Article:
August 27, 2020

CINEMA | Christopher Nolan Unfolds Spectacle – 'Tenet'

"We live in a twilight world."
John David Washington Robert Pattinson | Christopher Nolan's Tenet
Warner Bros. Pictures / Syncopy
After many delays, big-time filmmaker Christopher Nolan has finally released his highly anticipated original blockbuster Tenet to (limited and international) audiences for better or worse. In true Nolan-esque fashion, the epic film is an incomprehensible yet often exhilarating and undeniably exciting experience of large-scale filmmaking at its highest levels.

Starring John David Washington and Robert Pattinson as a nameless CIA operative (only referred to as "the protagonist") and his handler who must unravel a very convoluted plot to destroy the world, Nolan drops you into the middle of the action and stops every now and then to clunkily explain what's going on, but none of it really matters.

Clues and mechanics are hinted to bridge the story going both forward and backward at the same time. As characters say, it's not time travel but an inversion of how one perceives time. It makes sense on screen visually but not so much all when said aloud. For good and ill, Tenet indulges all of Nolan's trademarks and ticks to their extremes.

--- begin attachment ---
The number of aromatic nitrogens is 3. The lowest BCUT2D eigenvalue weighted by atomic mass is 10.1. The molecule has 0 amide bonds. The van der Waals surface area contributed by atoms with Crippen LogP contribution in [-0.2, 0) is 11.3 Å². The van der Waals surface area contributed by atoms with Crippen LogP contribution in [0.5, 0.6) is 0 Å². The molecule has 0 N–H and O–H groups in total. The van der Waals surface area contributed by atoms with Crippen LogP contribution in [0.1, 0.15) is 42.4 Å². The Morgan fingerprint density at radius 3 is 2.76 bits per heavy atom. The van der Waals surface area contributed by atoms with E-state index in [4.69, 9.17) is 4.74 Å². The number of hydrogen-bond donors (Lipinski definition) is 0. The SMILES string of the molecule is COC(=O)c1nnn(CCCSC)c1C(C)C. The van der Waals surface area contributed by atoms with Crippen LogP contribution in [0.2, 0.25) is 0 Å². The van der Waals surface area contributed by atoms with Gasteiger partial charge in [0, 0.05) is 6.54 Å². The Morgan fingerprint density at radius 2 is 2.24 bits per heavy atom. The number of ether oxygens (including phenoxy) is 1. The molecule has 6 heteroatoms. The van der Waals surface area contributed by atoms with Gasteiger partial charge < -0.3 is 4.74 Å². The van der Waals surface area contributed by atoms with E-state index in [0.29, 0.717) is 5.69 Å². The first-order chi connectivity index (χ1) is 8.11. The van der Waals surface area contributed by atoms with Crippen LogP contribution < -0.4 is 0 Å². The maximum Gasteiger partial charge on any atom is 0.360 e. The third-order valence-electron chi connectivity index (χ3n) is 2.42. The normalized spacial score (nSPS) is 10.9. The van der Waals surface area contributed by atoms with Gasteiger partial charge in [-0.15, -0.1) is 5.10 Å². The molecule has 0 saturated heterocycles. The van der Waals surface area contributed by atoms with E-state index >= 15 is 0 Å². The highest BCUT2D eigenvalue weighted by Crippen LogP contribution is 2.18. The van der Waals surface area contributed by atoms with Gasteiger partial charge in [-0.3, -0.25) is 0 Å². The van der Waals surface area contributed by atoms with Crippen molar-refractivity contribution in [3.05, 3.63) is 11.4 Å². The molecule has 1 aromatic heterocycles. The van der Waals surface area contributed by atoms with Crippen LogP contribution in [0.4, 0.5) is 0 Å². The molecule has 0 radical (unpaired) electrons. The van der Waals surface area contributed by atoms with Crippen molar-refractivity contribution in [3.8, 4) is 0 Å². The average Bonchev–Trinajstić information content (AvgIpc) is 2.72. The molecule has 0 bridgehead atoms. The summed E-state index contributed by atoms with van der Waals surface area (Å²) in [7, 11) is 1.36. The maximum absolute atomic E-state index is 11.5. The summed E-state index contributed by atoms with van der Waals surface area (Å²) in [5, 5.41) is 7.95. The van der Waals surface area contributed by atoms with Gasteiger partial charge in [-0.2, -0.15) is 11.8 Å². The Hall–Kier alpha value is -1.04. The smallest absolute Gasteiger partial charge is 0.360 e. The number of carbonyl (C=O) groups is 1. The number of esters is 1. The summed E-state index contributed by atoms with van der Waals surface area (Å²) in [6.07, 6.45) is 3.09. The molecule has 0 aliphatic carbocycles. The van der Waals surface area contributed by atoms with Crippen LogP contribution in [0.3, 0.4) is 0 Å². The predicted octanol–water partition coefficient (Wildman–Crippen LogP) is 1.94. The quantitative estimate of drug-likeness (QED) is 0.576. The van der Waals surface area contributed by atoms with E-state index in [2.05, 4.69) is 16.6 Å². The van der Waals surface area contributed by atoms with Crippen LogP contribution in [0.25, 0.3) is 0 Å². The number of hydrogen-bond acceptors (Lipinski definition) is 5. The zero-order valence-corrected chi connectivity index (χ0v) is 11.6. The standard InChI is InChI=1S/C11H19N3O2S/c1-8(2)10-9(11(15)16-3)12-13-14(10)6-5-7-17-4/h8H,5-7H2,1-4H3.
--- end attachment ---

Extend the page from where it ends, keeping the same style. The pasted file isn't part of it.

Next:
Unlike most of his previous films, Nolan eschews the usual movie stars for a younger cast anchored by a very physical Washington and charismatic Pattinson. There are few characters (mostly men, refreshingly many of colour). Elizabeth Debicki plays an abused wife to Kenneth Branagh's devilishly evil Russian villain in a very dramatic domestic turn. Everyone's performance is cerebral and ultra-serious (save for Pattinson's welcomed playfulness) in a mixture of James Bond's globetrotting antics and pulpy action genre fare.

John David Washington | Christopher Nolan's Tenet

Cinematographer Hoyte van Hoytema expands his visuals in the international espionage actioner. Nolan withholds basic narrative information so it an unfold visually on the screen in extra dramatic fashion. His big ideas and concepts play out wondrously through repetition, action, and drama. It might be his most visual film to date despite its standard but very beautiful locations.

Novice collaborator Ludwig Göransson's musical score mimics elements of Nolan's usual composer Hans Zimmer (who was preoccupied working in the upcoming Dune) with exciting notes and a propulsive sense of tension. All these elements make the film feel both sparse yet crowded then exhilarating but exhausting. Tenet cannot really be explained, spoiled, or even really discussed conventionally. For all its exposition, it's really all about how it feels.

Tenet makes the most of its labyrinthine narrative. It's not so much mind-bending as it is expository in both a literal and visual sense as only a film Nolan and his collaborators could have created. Folding time and metaphysical elements of movement and action, the film feels like it needs to be seen, seen again, forwards and backwards to really be fully digested. It's pure, dizzying spectacle.

Tenet screens on 70mm film at The Park Theatre.


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